TREASURIES-Yields rise on higher inflation, rate hike speculation

Wed Jan 15, 2014 2:55pm EST

Related Topics

* Yields rise as inflation expectations pick up
    * Intermediate-dated notes weaken on rate hike speculation
    * Fed buys $4.93 billion notes due 2018 and 2019
    * Fed says economy expanded at moderate pace through end of
2013

    By Karen Brettell
    NEW YORK, Jan 15 (Reuters) - U.S. Treasuries yields rose on
Wednesday after U.S. producer prices recorded their largest
increase in six months in December, raising expectations that
inflation may start picking up and potentially bringing forward
the timeline in which the Federal Reserve will start raising
interest rates.
    The Labor Department said on Wednesday its seasonally
adjusted producer price index rose 0.4 percent last month, the
biggest rise since June, after slipping 0.1 percent in November.
The rise in prices received by the nation's farms, factories and
refineries ended two straight months of declines and matched
economists' expectations. 
    "There were some early hints of inflationary pressures;
recently there has been a sense that inflation might have
bottomed," said Boris Rjavinski, an interest rate strategist at
UBS in Stamford, Connecticut.
    Intermediate-dated debt, which is the most sensitive to Fed
interest rate policy, was among the worst performers on
Wednesday as traders and investors tried to evaluate when the
Fed is likely to increase benchmark rates from rock-bottom
levels.
    Some traders think the Fed could move in mid-2015 while
others see a hike as unlikely until at least 2016.
    "The selloff is led by relatively shorter-term maturities.
That kind of reaction means it's not about tapering, but if
inflationary pressures are building, what does that mean for the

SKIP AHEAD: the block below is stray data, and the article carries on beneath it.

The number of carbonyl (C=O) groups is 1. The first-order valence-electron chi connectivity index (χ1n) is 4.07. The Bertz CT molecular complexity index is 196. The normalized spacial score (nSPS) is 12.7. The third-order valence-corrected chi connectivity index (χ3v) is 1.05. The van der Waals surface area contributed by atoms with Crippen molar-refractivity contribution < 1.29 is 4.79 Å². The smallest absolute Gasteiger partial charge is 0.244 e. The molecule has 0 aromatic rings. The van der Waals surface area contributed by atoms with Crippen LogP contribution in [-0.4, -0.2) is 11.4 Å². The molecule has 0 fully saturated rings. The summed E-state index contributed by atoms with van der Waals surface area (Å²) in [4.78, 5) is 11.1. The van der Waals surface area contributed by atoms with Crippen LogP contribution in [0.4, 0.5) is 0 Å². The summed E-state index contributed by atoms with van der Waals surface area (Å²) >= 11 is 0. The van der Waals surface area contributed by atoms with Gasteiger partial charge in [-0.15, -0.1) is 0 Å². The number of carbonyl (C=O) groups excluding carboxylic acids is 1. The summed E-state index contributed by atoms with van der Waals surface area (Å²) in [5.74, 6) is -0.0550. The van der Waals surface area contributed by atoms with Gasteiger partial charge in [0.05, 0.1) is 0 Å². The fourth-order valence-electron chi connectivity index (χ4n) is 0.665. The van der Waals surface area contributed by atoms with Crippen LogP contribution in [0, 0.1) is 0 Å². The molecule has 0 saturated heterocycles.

timing of the first hike from the Fed?" Rjavinski said.
    Five-year notes were last down 4/32 in price to
yield 1.676 percent, after rising as high as 1.700 percent, and
up from 1.647 percent late on Tuesday.
    Benchmark 10-year notes fell 3/32 in price to
yield 2.886 percent, up from 2.869 percent late on Tuesday.
Thirty-year bonds dropped 3/32 in price to yield
3.810 percent, up from 3.800 percent.
    While the Fed has indicated that it is likely to continue
paring bond purchases, some see an interest rate hike as still a
long way off. New Fed Chair Janet Yellen may be more focused on
the risks of disinflation or deflation as levels continue to run
well below the Fed's 2 percent target.
    "Inflation as opposed to the labor market is going to be the
thing on which Fed policy hinges, ... it's one of the
transitions going on," said Lou Brien, market strategist at DRW
Trading in Chicago. 
    Consumer price data on Thursday will be closely watched for
signs of increasing price pressures.
    Chicago Federal Reserve Bank president Charles Evans, one of
the Fed's most dovish policymakers, told reporters on Wednesday
he expects the U.S. central bank to continue to taper its
massive bond buying at a measured pace of perhaps $10 billion at
each meeting unless data comes in unexpectedly weak. 
    The U.S. economy continued to grow at a moderate pace from
late November through the end of 2013, with some regions
expecting a pick-up in growth, the Fed said on Wednesday in its
Beige Book report of anecdotal information on business activity
collected from contacts nationwide. 
    Atlanta Fed President Dennis Lockhart is due to speak later
on Wednesday.
    The Fed bought $4.93 billion in notes due 2018 and 2019 on
Wednesday as part of its ongoing purchase program. It will
purchase between $1 billion and $1.50 billion in bonds due 2036
and 2043 on Thursday.
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